In fact I started a whole series of blog posts on this topic, called the Precedence Project, before realizing that I wasn’t going to end up with a nice clean table (I then abandoned the series).  The interaction between the table functions and filter context is pretty damn nuanced, by necessity, and practically requires a per-function description rather than some overarching rule set.

Enough with the Sad Excuses!

Personal pride aside, I owed it to everyone to come clean on this one and share that the first ALL is not needed.

And I must also say thank you to the folks who took the time to point this out to me – unfortunately your names are lost in the sands of my inbox and the comment threads, but I truly am grateful (if you drop me a note or a comment and remind me, I will add your names here). 

In PowerPivotPro School, I’ve already changed my teachings to reflect this, and in fact have refined some of my techniques even further as a result.  Some of those refinements will undoubtedly appear on this site over time as well.

Anyway, until next time…

Rob Collie

Rob Collie

One of the original engineering leaders behind Power BI and Power Pivot during his 14-year career at Microsoft, Rob Collie founded a consulting company in 2013 that is 100% devoted to “the new way forward” made possible by Power BI and its related technologies. Since 2013, PowerPivotPro has rapidly grown to become the leading firm in the industry, pioneering an agile, results-first methodology never before seen in the Business Intelligence space. A sought-after public speaker and author of the #1-selling Power BI book, Rob and his team would like to help you revolutionize your business and your career.

This Post Has 4 Comments
  1. I am wondering if the additional, somewhat not completely actually necessary but still not looking out of place all() does change the way the measure is internally calculated, i.e. does it affect performance or not?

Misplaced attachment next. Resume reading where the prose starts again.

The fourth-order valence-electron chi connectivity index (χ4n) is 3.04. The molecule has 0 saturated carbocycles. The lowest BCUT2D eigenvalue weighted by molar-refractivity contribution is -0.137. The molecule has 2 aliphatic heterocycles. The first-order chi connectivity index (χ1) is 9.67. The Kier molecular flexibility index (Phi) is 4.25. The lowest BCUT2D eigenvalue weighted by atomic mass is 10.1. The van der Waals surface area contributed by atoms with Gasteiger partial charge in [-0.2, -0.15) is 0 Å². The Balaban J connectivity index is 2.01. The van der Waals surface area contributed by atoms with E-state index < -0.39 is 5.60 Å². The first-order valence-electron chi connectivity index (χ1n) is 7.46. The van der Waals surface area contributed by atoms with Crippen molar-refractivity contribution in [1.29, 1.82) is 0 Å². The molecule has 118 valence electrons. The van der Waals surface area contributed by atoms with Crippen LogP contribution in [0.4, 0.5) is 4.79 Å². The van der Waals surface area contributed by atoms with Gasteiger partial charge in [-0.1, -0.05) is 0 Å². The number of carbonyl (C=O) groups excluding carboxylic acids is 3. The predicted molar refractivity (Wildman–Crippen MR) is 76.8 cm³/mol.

2. First off, total LOL at ” the additional, somewhat not completely actually necessary but still not looking out of place all()” 🙂

    Second, yes, it is certainly possible that it impacts perf. But we’d have to ask MS or run a trace in order to know for sure. And then the next question is “how MUCH impact?”

    In some ways it would be GOOD news if the impact were significant, since all of our custom cal measures could be made faster with one simple change.

  3. Hi Rob,

    Thank you very much for your blog messages on Power Pivot and excel 2013 standalone. They were a tremendous time saver. Besides that I really like the humorous way you present technical topics.

    You wrote:

    3. FILTER() is a subtractive function rather than an override function, so it was reasonably logical (but still wrong) to think that an ALL() inside of a FILTER() would only affect the operation of the FILTER(), and not the filter context “outside” of the FILTER().

    An ALL() inside a FILTER() does NOT directly affect the filter context outside the FILTER(). It is the result of the FILTER() that affects the filter context. It returns a table with all of the columns from the calendar table (with the filtered rows). That result table blocks/overrides/overwrites all columns from the calendar table in the original filter context from when CALCULATE was called (if the calendar table was part of the original filter context). The redundant ALL() also blocks the same columns that’s the reason it is superfluous.

    However whether you use the explanation in your text or the one I just described the result would be the same. So in effect it’s just a matter of words.

    The singleton ALL() ONLY blocks the columns from the calendar table, it doesn’t return a table hence it will have no impact on performance whether it is there or not.

    A little word game teaser on ‘subtractive’: which rows does the following FILTER() return? FILTER(ALL(calendar),true)

  4. Ha! No sooner than I wondered, “are ALL(ALL()) in those formulas necessary?”, I scrolled down the page I had open and found this post.

    In fact, the persistence of ALL() has been a thorn in my side for a week now on some work I’m doing.